Sunday, May 29, 2011

Which Bastards Do We Choose?

In an article in the March 2011 edition of Wired magazine, there is an article by Matt Schwartz entitled “The Overlords of Open Source: Why are people-powered projects ruled by tyrants?” The article begins with a quotation from Julian Assange of WikiLeaks fame who, in answer to Der Spiegel’s question as to why he didn’t use his talents to build a fortune and a Palo Alto home with a swimming pool to go with it, said “I enjoy creating systems on a grand scale and I enjoy helping people who are vulnerable.”

To this he adds, “And I enjoy crushing bastards.”

Schwartz asserts that “[a] certain amount of megalomania is perquisite for any entrepreneur” adding quickly, “You can’t believe you’re the world’s best answer to an important problem without at times coming off like an arrogant prick.”

But Schwartz’s concerns are not so much with arrogance or even megalomania. His concern is that “when you create a dominant website but eschew the vast wealth that could come with it, conventional checks on your power no longer apply.” In other words, “people-powered projects” don’t play by the same rules as the big dogs in the free market fundamentalist capitalist world. And that’s pretty scary to folks like Schwartz.

His answer? “[O]ver the long haul, capitalism tends to act as a moderating force on the bastard-crushing fantasies of the web pioneers.”

Of course, the reality is that capitalism has rarely been a moderating force of any kind. Having just watched Too Big To Fail last night on HBO, the megalomania and arrogant pricks are clearly in no short supply among the free market true believers. These are the folks who came very close to driving the entire world into a depression three years ago, a looming disaster whose shadow still towers over the world despite massive governmental injections of tax moneys to stabilize the chaos resulting from what greedy bastards squandered away during the Bush years. There are a lot of things you could say about that market but from the standpoint of taxpayers, it was hardly free.

The notion that a capitalist would call his ideology and the greed-driven practices that flow from it a “moderating force” is beyond absurd. Indeed, the moderating force that failed was a government emasculated by corporate moneys and free market fundamentalist true believers.

That’s one of the reasons that Assange is a hero of sorts to many of us. His WikiLeaks brought to the surface the many behind the scenes dealings of government and business allowing the taxpayers to see what our money is actually buying. No doubt there are many who see Assange as a bastard for doing so. I simply find it sad that it requires this kind of semi-illegal conduct to create any degree of transparency in government and business, the two forces which most directly impact the lives of people in the 21st CE.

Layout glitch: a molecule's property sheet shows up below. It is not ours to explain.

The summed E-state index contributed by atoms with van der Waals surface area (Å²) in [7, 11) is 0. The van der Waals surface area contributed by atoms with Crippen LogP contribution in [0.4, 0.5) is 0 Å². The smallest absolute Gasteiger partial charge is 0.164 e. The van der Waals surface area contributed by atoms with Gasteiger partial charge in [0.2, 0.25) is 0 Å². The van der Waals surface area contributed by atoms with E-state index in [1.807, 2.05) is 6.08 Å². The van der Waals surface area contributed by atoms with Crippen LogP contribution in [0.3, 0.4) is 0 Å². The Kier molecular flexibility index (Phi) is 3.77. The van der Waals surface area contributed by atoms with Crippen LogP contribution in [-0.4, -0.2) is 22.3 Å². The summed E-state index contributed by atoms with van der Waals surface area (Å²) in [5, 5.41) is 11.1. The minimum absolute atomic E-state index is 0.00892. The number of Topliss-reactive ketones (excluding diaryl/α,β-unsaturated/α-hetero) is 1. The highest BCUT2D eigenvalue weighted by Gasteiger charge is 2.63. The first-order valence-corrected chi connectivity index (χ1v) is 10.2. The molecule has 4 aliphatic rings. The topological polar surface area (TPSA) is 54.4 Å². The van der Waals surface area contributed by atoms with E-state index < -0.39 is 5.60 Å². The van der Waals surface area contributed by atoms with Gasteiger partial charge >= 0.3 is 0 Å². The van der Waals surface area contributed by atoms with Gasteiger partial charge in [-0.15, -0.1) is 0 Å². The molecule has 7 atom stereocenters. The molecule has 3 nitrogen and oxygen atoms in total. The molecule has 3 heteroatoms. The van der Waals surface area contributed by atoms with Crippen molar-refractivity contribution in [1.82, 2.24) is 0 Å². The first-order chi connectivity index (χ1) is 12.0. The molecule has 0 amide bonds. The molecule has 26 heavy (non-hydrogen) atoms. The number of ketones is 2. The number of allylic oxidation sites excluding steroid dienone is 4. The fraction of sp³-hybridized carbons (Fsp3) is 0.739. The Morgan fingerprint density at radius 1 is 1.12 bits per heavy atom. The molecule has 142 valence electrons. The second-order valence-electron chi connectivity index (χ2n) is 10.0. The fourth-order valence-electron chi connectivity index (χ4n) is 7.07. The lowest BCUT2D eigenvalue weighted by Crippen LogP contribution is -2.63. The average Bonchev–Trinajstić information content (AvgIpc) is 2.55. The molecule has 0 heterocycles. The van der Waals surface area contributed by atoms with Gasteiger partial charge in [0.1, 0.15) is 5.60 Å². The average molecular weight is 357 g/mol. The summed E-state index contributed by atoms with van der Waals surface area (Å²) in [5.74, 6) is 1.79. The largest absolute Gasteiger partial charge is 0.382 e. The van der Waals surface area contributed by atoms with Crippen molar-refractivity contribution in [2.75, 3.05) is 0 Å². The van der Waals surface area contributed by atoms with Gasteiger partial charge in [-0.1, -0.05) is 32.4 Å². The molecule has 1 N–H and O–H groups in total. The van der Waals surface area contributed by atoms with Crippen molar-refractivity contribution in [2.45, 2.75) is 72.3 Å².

Mr. Schwartz should not delude himself. Capitalism is hardly a moderating force. Indeed, in its worst, most unregulated moments, its greed is the fuel for instability and chaos. Its captains can be bastards of the first order, making loans they knew were not repayable to people who stood to lose everything and then covering their tracks with creative accounting which told us the lies we wanted to hear about the financial abyss their greed had dug.

I cannot say that I am totally comfortable with folks like Julian Assange deciding unilaterally what aspects of government and business need to be exposed to the public scrutiny. That does present the megalomaniac potential that Schwartz fears. But the idea that we will be protected from such dangers by the moderating impact of the business world is the stuff of fairy tales. And so long as we have the best government corporate money can buy, we will sadly need the bastards like Assange to represent our interests.

The question is not whether we trust a bastard. It’s simply which one.

The Rev. Harry Scott Coverston, J.D., Ph.D.
Member, Florida Bar (inactive status)
Priest, Episcopal Church (Dio. of El Camino Real, CA)
Instructor: Humanities, Religion, Philosophy of Law
University of Central Florida, Orlando

If the unexamined life is not worth living, surely an unexamined belief system, be it religious or political, is not worth holding.
Most things of value do not lend themselves to production in sound bytes. ++++++++++++++++++++++++++++++++

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